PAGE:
Microembolism and low flow states are 2 distinct pathways of cerebral watershed infarcts.3 In both cases reported here, multiple paraventricular white matter infarcts (Figure 1) suggest hemodynamic impairment as the etiology of infarcts.4 Furthermore, in both instances, extensive investigations showed no evidence of the embolic phenomenon. Therefore, hypoperfusion secondary to hypotension is the most likely etiology in these patients. DER is notoriously associated with prolonged hypotension. DER is secondary to the toxic effects of acetaldehyde as well as depletion of the potent vasoconstrictor norepinephrine caused by diethyldithiocarbamate, a metabolite of disulfiram.2 In both cases, DER and symptoms of watershed infarct were temporally correlated.

DER presenting as watershed infarct is a rare phenomenon. We found 2 case reports and 1 case series (1 from Bulgaria5 and the others from India6,7) in the published literature.

Interestingly, in the second case, Mr B also had clinical features suggestive of nonocclusive mesenteric ischemia, which is seen in patients with circulatory failure.8 However, a confirmatory diagnosis could not be made in the absence of a CT scan.

This report has important implications for clinicians working in a nonregulated setting like India as well as in countries with strict guidelines for the prescription of disulfiram. Although with the availability of anticraving agents like naltrexone and acamprosate, treatment guidelines like those of the National Institute for Health and Care Excellence (NICE)9 and American Psychiatric Association10 do not recommend the use of disulfiram as a first-line treatment; both guidelines continue to support its use in selected cases. For example, the NICE guidance9 suggest increasing the dose if alcohol use continues despite supervised consumption of 200 mg of disulfiram. Given the 5 cases5-7 reported earlier and our 2 cases, we believe that prescribers must be aware of the risk of a watershed infarct in patients who may drink heavily and develop severe DER.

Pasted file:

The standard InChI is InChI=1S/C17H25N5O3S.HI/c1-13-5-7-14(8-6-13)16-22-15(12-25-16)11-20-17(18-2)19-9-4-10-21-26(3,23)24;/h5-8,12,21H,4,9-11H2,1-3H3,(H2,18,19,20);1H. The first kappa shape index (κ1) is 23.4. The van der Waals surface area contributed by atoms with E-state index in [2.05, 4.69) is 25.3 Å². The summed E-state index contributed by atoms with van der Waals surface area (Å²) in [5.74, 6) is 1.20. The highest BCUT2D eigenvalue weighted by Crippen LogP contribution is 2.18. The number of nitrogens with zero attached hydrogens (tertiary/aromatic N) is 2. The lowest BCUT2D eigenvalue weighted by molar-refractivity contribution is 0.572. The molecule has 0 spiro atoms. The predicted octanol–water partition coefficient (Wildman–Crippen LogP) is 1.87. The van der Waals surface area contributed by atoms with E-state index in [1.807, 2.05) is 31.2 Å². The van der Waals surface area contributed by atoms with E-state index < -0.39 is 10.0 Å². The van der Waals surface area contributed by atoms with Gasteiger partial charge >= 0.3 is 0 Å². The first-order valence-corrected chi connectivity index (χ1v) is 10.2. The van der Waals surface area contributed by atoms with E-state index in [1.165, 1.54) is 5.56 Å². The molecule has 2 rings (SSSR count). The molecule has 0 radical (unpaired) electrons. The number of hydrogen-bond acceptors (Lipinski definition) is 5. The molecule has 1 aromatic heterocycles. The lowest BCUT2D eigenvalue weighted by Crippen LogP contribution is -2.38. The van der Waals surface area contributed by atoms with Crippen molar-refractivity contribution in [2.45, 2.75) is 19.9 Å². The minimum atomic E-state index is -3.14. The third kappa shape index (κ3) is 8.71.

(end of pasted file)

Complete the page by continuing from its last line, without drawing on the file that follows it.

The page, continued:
For treatment settings wherein guidelines do not substantially inform clinical care, this report highlights an important issue. Neither of these patients had received information about DER. In the first case, Mr A was unaware that he was receiving medicine. In the second case, Mr B and family, although aware of receiving treatment for alcohol dependence, were unaware of DER and its consequences. As a result, there was a delay in seeking medical attention after the onset of DER. Plausibly, early fluid resuscitation may have prevented irreversible damage in both cases. It is common practice in India for faith healers, pharmacists, and doctors to prescribe disulfiram surreptitiously.11 A previous study12 from our center reported the presence of disulfiram in "traditional medicine" sold to unsuspecting patients for the magical treatment of AUD. This practice can have life-threatening consequences, as reflected in this case series.

Published online: April 16, 2020.

Potential conflicts of interest: None.

Funding/support: None.

Patient consent: Consent was obtained from both patients to publish the case reports, and information has been de-identified to protect anonymity.


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aCentre for Addiction Medicine, National Institute of Mental Health and Neurosciences, Bangalore, Karnataka, India

*Corresponding author: Lekhansh Shukla, DM, Centre for Addiction Medicine Office, 2nd Floor CAM Ward, Female Wing, National Institute of Mental Health & Neurosciences, Hosur Rd, Bangalore, Karnataka, India 560029 (

Prim Care Companion CNS Disord 2020;22(2):19l02505

To cite: Mukherjee D, Lakshmi V, Mahadevan J, et al. Cerebral watershed infarcts due to disulfiram-ethanol reaction. Prim Care Companion CNS Disord. 2020;22(2):19l02505.